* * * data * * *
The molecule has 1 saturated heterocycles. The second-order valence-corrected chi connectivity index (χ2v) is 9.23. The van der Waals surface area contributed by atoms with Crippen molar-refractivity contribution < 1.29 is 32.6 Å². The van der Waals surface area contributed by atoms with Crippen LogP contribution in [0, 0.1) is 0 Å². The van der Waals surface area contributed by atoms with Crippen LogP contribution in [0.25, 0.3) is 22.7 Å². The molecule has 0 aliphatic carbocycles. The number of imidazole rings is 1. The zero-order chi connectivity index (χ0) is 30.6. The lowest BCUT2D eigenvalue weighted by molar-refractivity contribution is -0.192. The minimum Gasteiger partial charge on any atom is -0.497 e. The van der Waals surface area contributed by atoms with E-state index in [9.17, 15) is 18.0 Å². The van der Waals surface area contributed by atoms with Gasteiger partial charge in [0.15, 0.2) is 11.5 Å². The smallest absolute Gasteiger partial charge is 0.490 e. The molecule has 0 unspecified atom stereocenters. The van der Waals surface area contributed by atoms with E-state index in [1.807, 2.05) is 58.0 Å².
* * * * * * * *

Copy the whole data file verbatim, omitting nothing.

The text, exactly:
The molecule has 1 saturated heterocycles. The second-order valence-corrected chi connectivity index (χ2v) is 9.23. The van der Waals surface area contributed by atoms with Crippen molar-refractivity contribution < 1.29 is 32.6 Å². The van der Waals surface area contributed by atoms with Crippen LogP contribution in [0, 0.1) is 0 Å². The van der Waals surface area contributed by atoms with Crippen LogP contribution in [0.25, 0.3) is 22.7 Å². The molecule has 0 aliphatic carbocycles. The number of imidazole rings is 1. The zero-order chi connectivity index (χ0) is 30.6. The lowest BCUT2D eigenvalue weighted by molar-refractivity contribution is -0.192. The minimum Gasteiger partial charge on any atom is -0.497 e. The van der Waals surface area contributed by atoms with E-state index in [9.17, 15) is 18.0 Å². The van der Waals surface area contributed by atoms with Gasteiger partial charge in [0.15, 0.2) is 11.5 Å². The smallest absolute Gasteiger partial charge is 0.490 e. The molecule has 0 unspecified atom stereocenters. The van der Waals surface area contributed by atoms with E-state index in [1.807, 2.05) is 58.0 Å².